Cause-related marketing has a dark side
Cause-related marketing (C-RM) should be good for everyone: a business aligns itself with a good cause, sells its products as it normally would, and the resulting proceeds are donated to the cause.
It's a win-win, right?
From the outside looking in, that may be the case. But for the company selling, say the can of soup or box of cereal in the new pink packaging for cancer awareness, it's not that simple.
New research from Annibal Sodero, assistant professor of marketing and logistics at Fisher, reveals that C-RM campaigns may not always be best for businesses. In what is among the first empirical assessments of C-RM effects on sales and operations performance across the retail supply chain, Sodero found that:
- C-RM is often no different from a traditional sales promotional strategy, inasmuch as it boosts sales in the short term, but sales wane once the campaign is completed.
- unlike traditional sales promotions, C-RM campaigns present firms with unique and significant challenges in how they're able to manage variability in demand, which greatly impacts the accuracy of their product inventory forecasts
Sodero's study, "Good cause, not so good business? Sales and Operations Performance of Cause-Related Marketing," utilized data from a partnership between a Fortune 500 multinational consumer packaged goods firm and a national nonprofit cause combating child food insecurity in the U.S.
The firm pledged to donate to the nonprofit the equivalent (in pounds of food) for each cause item purchased in any of the 630 U.S. stores of a national retailer. The campaign ran for four consecutive weeks.
Sodero compared the campaign data to a data set—provided directly from the firm—that spanned 52 consecutive weeks of retail store sales, as well as operations from the firm's facilities for all 386 products in the cause product's category.
The results, published in the Journal of Business Logistics, revealed a "dark side" to C-RM.
"As we disentangled the sales and operations planning performance outcomes across the retail supply chain and explored the downstream sales side and the upstream operations side, the immediate effects during the campaign, as well as the enduring C-RM effects immediately after the campaign, we uncovered a dark side of this type of nonmonetary marketing campaign," Sodero said.
"Our results suggest that there was no purchase reinforcement nor lasting purchase effect following the campaign. It was like any other promotion. C-RM appears to provide a temporary incentive that induces consumers to form immediate favorable connections with a product and to benefit from participating in the campaign. But it doesn't last."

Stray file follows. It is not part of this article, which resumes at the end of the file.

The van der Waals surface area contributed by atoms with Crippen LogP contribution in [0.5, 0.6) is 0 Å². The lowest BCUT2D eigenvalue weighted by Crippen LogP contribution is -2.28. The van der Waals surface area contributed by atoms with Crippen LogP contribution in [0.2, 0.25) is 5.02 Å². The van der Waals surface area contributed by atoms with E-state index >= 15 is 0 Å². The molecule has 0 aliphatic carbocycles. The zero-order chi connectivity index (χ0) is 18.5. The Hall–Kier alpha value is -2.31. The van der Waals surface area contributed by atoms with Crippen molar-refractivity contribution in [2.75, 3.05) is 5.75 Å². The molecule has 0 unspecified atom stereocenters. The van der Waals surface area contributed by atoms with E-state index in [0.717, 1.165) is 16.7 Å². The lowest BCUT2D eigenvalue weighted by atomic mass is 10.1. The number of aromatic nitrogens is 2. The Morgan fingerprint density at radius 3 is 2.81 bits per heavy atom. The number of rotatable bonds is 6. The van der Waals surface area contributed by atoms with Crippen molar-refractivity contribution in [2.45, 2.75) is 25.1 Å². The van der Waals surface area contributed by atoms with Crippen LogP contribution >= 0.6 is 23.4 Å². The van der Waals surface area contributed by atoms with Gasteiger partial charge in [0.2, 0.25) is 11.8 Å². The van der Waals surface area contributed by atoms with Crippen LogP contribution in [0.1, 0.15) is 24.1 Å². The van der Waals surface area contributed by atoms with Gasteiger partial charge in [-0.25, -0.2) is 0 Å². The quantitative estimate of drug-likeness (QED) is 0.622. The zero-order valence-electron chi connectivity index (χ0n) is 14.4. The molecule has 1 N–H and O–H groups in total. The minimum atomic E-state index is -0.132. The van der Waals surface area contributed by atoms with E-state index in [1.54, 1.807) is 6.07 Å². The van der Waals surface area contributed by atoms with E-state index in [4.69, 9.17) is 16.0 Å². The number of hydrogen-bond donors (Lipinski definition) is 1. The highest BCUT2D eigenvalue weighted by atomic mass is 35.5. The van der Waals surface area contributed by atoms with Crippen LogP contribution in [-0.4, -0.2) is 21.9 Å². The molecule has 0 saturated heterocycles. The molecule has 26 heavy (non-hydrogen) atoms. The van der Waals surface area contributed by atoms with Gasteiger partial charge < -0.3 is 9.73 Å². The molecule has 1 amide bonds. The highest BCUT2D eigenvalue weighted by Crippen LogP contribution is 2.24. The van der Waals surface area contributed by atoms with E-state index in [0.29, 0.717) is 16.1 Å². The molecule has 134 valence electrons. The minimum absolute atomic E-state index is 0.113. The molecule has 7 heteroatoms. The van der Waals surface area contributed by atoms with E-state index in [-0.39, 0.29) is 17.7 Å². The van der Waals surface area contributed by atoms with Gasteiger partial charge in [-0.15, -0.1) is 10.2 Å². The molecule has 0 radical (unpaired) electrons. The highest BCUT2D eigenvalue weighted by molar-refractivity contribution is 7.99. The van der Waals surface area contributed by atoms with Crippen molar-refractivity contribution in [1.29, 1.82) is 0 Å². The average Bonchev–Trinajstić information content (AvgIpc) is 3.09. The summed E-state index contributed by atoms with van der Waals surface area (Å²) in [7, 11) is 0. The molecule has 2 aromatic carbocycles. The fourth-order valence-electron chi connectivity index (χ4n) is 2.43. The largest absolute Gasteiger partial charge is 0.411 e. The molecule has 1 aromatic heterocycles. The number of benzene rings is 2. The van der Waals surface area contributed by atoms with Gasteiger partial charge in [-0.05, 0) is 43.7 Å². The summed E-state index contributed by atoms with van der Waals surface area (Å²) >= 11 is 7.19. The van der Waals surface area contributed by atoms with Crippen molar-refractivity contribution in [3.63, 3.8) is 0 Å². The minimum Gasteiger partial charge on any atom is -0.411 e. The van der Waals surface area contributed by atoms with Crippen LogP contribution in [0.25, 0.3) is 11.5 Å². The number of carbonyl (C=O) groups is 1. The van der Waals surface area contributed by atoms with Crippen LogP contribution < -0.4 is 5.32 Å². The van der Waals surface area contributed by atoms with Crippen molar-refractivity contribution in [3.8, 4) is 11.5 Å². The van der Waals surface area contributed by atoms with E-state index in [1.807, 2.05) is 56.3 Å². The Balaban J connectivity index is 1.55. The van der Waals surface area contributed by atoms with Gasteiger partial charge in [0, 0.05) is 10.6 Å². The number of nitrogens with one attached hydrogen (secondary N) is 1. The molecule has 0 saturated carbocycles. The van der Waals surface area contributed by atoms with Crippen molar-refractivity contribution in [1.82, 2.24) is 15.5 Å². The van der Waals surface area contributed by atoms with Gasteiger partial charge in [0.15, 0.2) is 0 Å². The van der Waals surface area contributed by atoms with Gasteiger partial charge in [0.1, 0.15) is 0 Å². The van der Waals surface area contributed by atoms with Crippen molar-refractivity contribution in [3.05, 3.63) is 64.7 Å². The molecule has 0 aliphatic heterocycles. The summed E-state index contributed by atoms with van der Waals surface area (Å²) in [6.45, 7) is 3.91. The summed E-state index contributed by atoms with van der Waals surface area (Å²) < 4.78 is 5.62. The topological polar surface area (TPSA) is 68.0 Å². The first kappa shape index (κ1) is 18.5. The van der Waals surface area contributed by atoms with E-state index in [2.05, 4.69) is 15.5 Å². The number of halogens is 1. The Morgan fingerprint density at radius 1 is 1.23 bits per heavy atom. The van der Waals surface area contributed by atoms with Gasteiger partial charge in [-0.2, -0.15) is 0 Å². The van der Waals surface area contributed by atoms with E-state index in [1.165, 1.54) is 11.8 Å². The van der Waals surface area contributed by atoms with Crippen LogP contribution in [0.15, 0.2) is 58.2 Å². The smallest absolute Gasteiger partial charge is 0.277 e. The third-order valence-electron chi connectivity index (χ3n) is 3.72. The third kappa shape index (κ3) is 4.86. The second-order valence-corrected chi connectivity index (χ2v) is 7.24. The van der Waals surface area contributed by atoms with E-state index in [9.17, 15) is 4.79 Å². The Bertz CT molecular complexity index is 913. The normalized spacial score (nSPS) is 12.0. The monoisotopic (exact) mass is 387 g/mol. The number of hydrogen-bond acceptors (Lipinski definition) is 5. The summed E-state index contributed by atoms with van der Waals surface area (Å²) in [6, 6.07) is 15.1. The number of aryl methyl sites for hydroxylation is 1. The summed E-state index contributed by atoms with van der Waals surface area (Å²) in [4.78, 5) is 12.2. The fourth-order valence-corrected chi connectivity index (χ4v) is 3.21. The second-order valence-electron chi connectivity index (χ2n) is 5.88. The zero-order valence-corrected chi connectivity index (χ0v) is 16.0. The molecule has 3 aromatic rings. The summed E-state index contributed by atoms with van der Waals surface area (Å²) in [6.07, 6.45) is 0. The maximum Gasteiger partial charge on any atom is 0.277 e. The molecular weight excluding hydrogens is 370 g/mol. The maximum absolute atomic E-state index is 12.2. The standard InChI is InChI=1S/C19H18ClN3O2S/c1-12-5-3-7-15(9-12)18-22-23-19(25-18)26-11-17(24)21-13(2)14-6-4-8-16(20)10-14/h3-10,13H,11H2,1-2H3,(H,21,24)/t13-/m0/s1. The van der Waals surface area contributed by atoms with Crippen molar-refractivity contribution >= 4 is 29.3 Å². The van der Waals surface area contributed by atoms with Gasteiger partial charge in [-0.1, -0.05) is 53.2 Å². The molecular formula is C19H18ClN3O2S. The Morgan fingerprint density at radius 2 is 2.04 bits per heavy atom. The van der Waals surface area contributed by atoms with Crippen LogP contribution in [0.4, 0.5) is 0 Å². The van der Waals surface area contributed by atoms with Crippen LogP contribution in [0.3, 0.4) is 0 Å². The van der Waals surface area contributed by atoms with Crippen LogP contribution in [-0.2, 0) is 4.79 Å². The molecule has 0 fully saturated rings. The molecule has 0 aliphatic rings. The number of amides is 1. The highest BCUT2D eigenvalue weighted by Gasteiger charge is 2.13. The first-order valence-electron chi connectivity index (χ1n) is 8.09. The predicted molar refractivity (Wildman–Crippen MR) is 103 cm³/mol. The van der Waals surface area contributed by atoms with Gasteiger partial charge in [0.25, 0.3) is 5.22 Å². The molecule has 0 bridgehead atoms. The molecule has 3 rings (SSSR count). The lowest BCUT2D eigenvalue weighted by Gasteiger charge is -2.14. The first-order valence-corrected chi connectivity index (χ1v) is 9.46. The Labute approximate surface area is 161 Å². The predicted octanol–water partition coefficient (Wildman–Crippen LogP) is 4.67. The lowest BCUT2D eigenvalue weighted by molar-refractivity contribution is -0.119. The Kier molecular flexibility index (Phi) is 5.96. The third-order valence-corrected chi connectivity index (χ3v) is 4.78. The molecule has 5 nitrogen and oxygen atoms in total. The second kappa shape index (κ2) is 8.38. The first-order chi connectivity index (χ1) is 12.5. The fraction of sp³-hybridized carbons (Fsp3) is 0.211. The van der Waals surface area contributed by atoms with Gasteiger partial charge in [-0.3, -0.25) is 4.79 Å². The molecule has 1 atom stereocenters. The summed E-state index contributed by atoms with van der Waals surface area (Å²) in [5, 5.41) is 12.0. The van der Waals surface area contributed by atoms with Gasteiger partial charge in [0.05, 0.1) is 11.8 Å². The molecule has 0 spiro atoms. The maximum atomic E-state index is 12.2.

This variability in demand associated with C-RM, Sodero said, can have a significant and negative impact on companies.
"In C-RM, we found that inventory planners overreact by changing ordering and production levels, which ultimately leads to the well-known bullwhip effect," he said. "This leads to persistent under-forecasting as the campaign unfolds, as planners base their ordering decisions on the increased sales. Yet, planners tend to over-forecast in the period immediately following the campaign. They update these overly optimistic forecasts based on the increase in orders observed during the campaign, while actual order levels to replenish distribution centers decrease as retail store sales wane."
Beginning with the first nationwide campaign to use C-RM—American Express' 1983 partnership with the Ellis Island Foundation to raise money for the restoration of the Statue of Liberty—C-RM has become an effective tool for companies to increase product publicity, improve their images and boost employee morale. For consumers, C-RM is convenient way to exercise their purchasing power to support a cause and a product.
But C-RM has its limitations. Before incepting C-RM campaigns, firms must understand their strategic value—and potential costs—by involving all stakeholders, from sales and operations planners to representatives of the cause.
"This research is a starting point for additional study of sales and operations planning for these kinds of C-RM, nonmonetary marketing campaigns," Sodero said. "C-RM is understudied and is unlike any other retail promotion strategies. Because it is so unique, sales and operations planners have to really develop and improve their forecasting capabilities to successfully utilize C-RM to generate positive brand appeal and profit for a company."
More information: Anníbal C. Sodero, Good cause, not so good business? Sales and operations performance of cause‐related marketing, Journal of Business Logistics (2022). DOI: 10.1111/jbl.12298
Provided by The Ohio State University